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CITY OF MOULTRIE v. PRICE

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Court of Appeals of Georgia.

CITY OF MOULTRIE v. PRICE et. al.

A11A0262.

Decided: July 08, 2011

Bobby Price sued the City of Moultrie, alleging that he sustained losses in a fire on his property that occurred due to Moultrie's negligent maintenance of a power line.   Moultrie moved for summary judgment, arguing that Price failed to provide a proper ante litem notice as required by OCGA § 36–33–5(b).  After the trial court denied the motion, Moultrie filed an application for interlocutory appeal, which we granted.   Moultrie argues the trial court erred in denying the motion for summary judgment.   After reviewing the record, we find that the ante litem notice delivered to Moultrie was insufficient to satisfy the requirements of OCGA § 36–33–5.   Thus, the trial court erred in denying Moultrie's motion for summary judgment and reverse.

We recognize that OCGA § 36–33–5 “is in derogation of common law, and must be strictly construed against the municipality,” and consider the following evidence.  (Citation and punctuation omitted.)  Canberg v. City of Toccoa, 245 Ga.App. 75, 77(1) (535 S.E.2d 854) (2000).   Price owns property in Moultrie, Georgia, where he ran a small business.   On July 23, 2006, a fire occurred at Price's property and a corroded electric line was found to be the cause of the fire.   The next day, Price and his insurance agent contacted the city, and an employee instructed them to contact another city employee who handled insurance issues.   The second city employee gave Price “all the information that [he] needed about filing a claim,” including the telephone number of Moultrie's insurance claims representative.   The insurance representative instructed Price to “fax [his] losses and they'd look into it.”   Price and his agent faxed to the insurer a fire report prepared by the Moultrie Fire Department and an inventory list of items destroyed in the fire.   After Price received a letter from the insurer rejecting his claim, he sued Moultrie on June 25, 2008, for property damages resulting from the city's negligence.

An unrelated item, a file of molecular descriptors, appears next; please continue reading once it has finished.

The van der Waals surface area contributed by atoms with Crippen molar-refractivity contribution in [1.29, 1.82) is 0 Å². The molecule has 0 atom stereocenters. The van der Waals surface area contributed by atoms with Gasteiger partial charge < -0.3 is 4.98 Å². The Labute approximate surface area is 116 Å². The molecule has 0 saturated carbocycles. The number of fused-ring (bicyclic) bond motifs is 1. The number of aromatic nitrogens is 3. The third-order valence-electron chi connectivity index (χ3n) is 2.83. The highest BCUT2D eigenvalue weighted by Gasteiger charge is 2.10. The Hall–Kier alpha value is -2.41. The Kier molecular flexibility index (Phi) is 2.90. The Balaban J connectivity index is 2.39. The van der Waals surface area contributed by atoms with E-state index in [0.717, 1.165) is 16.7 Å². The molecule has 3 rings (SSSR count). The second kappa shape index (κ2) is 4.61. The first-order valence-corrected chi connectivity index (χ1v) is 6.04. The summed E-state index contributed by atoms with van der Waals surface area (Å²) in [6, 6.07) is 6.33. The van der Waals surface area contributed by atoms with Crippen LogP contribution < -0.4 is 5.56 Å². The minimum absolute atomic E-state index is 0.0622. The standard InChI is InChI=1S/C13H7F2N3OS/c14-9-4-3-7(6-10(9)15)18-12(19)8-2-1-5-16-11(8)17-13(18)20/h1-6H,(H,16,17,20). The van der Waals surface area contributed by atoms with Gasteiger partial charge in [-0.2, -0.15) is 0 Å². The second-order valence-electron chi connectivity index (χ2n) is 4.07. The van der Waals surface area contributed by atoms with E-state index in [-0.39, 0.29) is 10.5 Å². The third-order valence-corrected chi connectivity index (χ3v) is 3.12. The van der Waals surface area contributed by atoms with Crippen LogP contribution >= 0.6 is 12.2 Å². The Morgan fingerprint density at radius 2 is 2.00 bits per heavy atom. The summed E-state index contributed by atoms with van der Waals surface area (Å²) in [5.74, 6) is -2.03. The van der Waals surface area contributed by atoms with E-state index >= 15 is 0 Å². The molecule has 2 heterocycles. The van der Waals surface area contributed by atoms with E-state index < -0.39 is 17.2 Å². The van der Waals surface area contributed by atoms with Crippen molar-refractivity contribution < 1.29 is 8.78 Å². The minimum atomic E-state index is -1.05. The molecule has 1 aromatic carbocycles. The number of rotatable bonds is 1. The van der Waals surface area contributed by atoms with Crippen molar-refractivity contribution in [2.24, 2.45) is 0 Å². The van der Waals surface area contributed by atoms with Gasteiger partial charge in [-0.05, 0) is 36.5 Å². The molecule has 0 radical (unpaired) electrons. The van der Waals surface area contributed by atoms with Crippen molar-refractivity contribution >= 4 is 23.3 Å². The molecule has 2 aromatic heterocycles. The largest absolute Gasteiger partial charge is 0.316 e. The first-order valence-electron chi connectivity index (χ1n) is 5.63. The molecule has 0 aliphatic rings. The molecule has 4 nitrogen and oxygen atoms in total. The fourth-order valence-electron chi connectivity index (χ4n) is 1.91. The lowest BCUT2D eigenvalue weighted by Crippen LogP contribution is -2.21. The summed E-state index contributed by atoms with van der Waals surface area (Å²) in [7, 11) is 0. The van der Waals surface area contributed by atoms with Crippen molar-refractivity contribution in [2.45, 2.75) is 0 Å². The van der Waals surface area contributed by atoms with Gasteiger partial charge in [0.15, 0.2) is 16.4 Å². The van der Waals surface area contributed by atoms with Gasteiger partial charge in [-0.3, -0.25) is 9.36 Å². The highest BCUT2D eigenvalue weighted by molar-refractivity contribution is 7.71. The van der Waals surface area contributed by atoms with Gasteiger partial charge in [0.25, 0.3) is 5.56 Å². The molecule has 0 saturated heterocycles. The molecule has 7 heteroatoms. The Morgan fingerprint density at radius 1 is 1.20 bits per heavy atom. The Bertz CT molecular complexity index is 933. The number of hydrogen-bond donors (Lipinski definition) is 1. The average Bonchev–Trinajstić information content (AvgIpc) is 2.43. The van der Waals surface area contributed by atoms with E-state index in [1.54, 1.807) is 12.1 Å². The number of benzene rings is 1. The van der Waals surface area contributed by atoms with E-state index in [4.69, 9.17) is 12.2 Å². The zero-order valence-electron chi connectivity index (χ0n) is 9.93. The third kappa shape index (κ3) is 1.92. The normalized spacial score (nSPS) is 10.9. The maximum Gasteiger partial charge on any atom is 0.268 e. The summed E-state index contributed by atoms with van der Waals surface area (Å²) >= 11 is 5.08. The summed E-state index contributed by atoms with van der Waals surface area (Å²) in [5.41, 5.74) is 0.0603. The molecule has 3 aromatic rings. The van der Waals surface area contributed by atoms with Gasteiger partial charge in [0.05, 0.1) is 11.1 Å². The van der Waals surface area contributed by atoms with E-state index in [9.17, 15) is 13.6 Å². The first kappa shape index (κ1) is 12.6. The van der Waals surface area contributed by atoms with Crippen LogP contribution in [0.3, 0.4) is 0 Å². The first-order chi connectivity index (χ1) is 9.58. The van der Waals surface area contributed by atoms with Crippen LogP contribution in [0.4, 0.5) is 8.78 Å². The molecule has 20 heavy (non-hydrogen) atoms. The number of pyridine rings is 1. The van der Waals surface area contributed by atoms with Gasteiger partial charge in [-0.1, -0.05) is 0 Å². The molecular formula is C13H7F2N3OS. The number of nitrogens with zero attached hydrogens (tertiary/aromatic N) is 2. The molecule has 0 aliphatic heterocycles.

Satisfaction of the ante litem notice requirement is a condition precedent to bringing suit against a municipal corporation for damages resulting from injuries to person or property.  OCGA § 36–33–5(a).   See also Harris–Jackson v. City of Cochran, 287 Ga.App. 722, 723 (652 S.E.2d 607) (2007).   OCGA § 36–33–5(b) requires a claimant “[w]ithin six months of the happening of the event upon which a claim ․ is predicated” to present the claim in writing to the municipality “stating the time, place, ․ extent of injury, ․ and the negligence that caused the injury.”  (Emphasis supplied.)   The purpose of the ante litem requirement is to give the municipality “the opportunity to investigate potential claims, ascertain evidence, and avoid unnecessary litigation.”  Davis v. City of Forsyth, 275 Ga.App. 747, 748(1) (621 S.E.2d 495) (2005).   Substantial compliance with the statute is all that is required.  Id. To comply substantially, the notice must contain sufficient information so that the City can investigate the injuries alleged and determine if the claim should be settled without litigation.  Id;  see Bush v. Albany, 125 Ga.App. 558 (188 S.E.2d 245) (1972) (notice detailed that appellant fell on a city street into a hole that “was dangerous in character, unlighted, and without barrier to warn or protect foot passengers along said street;  petitioner did not know of the existence of the said hole, and was without fault in the transaction.”)

Price claims that he satisfied the ante litem notice requirement by faxing to Moultrie the fire report and list of damaged items.   He also contends that Moultrie's “alleged negligence ․ is contained within the allegations of the failing of the power line which the [Moultrie] owned and maintained.”   However, the trial court erred in finding that the documents Price faxed to Moultrie were sufficient to show”the negligence which caused the injury” pursuant to OCGA § 36–33–5(b).

While “substantial compliance” with the statute is sufficient to satisfy the requirements of OCGA § 36–33–5(b), neither the fire department report nor the list of damaged inventory Price sent to the city's insurer indicated that the fire was caused by the city's negligence.   In the report, the section designated for remarks by the fire officials contains a short summary of the event, in which the officials stated that an “electric power cable fell and ignited the woods” near Price's facility.   The fire “escalated due to high winds,” eventually damaging Price's property.   The inventory list does not mention the fire at all.

Although Price contends that his oral conversations with Moultrie combined with his written notice are sufficient to comply to with OCGA 36–33–5(b), we have held that “oral notice, even when combined with written notice, cannot satisfy the ante litem requirements.”  (Citations and punctuation omitted).  Vaillant v. City of Atlanta, 267 Ga.App. 294, 296 (599 S.E.2d 261) (2004).

Accordingly, as Price's ante litem notice did not substantially comply with the requirements of OCGA § 36–33–5(b), we reverse.

Judgment reversed.   Adams and Blackwell, JJ., concur.

Barnes, Presiding Judge.

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